The broad economic environment in the United States today is anything but normal. We are living in an era when unemployment is near historic lows and consumers have excess savings while at the same time interest rates are increasing rapidly and both the banking and financial markets are unsettled. In all my years of forecasting, it has never been so challenging to put together the pieces of the economic puzzle and connect them to where the economy is heading. And the disruption and uncertainty are likely to persist.
Aggregate economic activity has held up well despite restrictive monetary policy intended to curb inflation. The economy was resilient in the second half of 2022, with gross domestic product growing nearly 3% even as interest rates rose. I believe we will likely skirt a recession this year, but with rates continuing to increase, I have assumed in preparing NRF’s 2023 retail sales forecast that GDP growth will slow to less than 1%. The outlook is clouded by the recent disorder in the banking sector, but I am hopeful the forecast is correct and I would need to see more hard data before changing my view in either direction.
The forecast is predicated on the assumption that the U.S. banking system is “sound and resilient” as purported by the Federal Reserve and that the Fed will be able to quell the banking sector turmoil and bolster confidence. Recent Fed and Treasury Department programs have stabilized the banking system and market volatility. Even so, the Fed says recent developments are likely to result in tighter credit conditions and affect economic activity, hiring and inflation, although “the extent of these effects is uncertain."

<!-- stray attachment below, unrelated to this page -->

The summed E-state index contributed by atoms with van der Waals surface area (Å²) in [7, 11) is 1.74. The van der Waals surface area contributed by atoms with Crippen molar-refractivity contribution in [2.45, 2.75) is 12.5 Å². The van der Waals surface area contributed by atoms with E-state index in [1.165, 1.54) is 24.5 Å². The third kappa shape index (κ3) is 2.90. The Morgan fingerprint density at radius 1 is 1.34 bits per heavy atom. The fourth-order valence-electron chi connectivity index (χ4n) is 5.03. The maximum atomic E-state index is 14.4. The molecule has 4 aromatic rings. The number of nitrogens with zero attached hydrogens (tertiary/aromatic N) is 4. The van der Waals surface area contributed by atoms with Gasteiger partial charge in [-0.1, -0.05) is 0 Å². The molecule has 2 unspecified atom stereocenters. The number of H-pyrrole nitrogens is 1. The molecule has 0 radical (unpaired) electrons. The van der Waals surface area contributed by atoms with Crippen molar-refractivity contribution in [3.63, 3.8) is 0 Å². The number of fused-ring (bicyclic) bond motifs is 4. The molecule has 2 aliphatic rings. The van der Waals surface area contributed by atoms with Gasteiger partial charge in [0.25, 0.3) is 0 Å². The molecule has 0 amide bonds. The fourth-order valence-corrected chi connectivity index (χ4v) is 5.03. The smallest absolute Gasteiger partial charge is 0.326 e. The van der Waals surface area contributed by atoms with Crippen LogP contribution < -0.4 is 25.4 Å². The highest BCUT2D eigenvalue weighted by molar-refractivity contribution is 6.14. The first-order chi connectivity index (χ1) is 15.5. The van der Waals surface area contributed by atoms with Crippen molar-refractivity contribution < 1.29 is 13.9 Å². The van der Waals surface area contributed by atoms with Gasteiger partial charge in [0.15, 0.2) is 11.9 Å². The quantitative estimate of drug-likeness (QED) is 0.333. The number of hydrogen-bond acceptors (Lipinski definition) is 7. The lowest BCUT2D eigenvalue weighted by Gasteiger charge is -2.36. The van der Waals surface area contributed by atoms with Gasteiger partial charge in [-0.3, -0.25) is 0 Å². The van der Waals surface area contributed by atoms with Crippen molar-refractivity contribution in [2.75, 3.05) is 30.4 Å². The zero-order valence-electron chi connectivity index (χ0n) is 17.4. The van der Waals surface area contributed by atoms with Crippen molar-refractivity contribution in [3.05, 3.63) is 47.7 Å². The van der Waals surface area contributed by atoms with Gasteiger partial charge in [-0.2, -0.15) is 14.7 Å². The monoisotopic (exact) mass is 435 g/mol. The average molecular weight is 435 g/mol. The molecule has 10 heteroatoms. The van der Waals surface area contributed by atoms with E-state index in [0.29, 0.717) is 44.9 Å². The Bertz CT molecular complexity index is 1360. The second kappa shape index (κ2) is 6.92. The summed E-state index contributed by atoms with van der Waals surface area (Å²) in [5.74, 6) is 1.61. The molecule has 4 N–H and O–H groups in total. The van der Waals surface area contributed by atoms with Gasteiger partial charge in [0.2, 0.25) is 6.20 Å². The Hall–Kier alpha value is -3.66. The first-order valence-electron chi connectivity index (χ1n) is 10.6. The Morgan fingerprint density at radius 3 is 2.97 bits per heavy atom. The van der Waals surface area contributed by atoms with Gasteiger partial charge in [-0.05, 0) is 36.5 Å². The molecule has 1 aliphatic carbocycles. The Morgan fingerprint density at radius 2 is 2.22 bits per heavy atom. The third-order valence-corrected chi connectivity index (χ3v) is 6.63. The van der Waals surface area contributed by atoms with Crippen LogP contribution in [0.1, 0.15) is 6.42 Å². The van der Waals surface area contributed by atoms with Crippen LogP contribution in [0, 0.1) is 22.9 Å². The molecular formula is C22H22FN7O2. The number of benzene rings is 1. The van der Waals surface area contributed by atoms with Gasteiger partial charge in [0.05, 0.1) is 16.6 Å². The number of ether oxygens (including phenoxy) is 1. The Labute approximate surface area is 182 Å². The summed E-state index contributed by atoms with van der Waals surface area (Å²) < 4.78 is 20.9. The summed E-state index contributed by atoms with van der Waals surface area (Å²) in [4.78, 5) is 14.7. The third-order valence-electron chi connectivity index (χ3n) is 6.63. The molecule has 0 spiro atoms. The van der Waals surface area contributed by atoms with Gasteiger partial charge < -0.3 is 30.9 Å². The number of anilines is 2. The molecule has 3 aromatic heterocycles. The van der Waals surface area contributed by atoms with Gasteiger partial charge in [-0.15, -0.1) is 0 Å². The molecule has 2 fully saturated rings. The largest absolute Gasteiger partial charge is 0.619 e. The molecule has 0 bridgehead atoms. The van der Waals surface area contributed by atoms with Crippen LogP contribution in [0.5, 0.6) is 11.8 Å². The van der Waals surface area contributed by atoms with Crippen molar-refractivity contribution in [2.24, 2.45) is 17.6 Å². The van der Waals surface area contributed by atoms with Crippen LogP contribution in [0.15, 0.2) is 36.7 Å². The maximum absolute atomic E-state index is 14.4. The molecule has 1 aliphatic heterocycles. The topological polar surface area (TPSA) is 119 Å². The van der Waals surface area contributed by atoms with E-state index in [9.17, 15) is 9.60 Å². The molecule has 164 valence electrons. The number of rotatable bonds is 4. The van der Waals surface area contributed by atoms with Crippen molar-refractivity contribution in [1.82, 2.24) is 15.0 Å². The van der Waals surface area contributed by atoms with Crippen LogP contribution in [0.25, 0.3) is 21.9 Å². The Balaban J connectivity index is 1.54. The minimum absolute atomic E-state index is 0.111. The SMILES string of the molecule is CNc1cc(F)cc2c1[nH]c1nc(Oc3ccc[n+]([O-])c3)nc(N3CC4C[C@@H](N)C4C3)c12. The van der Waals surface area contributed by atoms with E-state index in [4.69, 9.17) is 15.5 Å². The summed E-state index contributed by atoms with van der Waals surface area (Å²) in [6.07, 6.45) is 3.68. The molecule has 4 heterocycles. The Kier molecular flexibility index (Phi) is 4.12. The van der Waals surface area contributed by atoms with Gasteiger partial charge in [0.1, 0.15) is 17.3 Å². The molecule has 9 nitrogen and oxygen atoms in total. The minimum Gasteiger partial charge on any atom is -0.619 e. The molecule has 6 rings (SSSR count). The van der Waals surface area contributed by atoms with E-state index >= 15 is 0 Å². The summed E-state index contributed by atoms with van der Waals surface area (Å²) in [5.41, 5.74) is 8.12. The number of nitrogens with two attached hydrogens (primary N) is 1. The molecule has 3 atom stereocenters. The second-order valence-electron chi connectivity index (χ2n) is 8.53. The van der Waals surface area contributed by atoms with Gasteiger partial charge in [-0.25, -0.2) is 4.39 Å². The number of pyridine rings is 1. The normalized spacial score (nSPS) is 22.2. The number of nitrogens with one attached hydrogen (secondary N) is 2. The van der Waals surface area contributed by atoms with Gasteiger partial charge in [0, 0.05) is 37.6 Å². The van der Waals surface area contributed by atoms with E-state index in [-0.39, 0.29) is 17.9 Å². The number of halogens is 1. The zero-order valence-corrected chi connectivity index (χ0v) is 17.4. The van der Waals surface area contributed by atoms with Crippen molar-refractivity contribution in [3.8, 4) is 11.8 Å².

We have had one of the most rapid increases in interest rates ever seen during the past year but the moves haven’t slowed the economy as much as might have been anticipated. The Fed has raised its short-term rates five percentage points since early 2022 but we still see strength in the economy and the increases haven’t cooled the labor market. Nonetheless, I don’t believe the full effect of tightening has shown up. Monetary policy works with long and variable lags, and it's too early to know the true effect of interest rate hikes on the base of the economy.
Consumer spending on goods and services accounts for around two-thirds of economic output and is the primary driver of growth. What is surprising in this uncertain environment is how consumers have had uncanny staying power. Consumer spending for the first two months of 2023 was relatively strong, suggesting that the economy continued to expand in the first quarter despite higher borrowing costs. Spending has been supported by strong job and wage growth, a stockpile of savings built up during the pandemic, access to credit, and lower energy costs.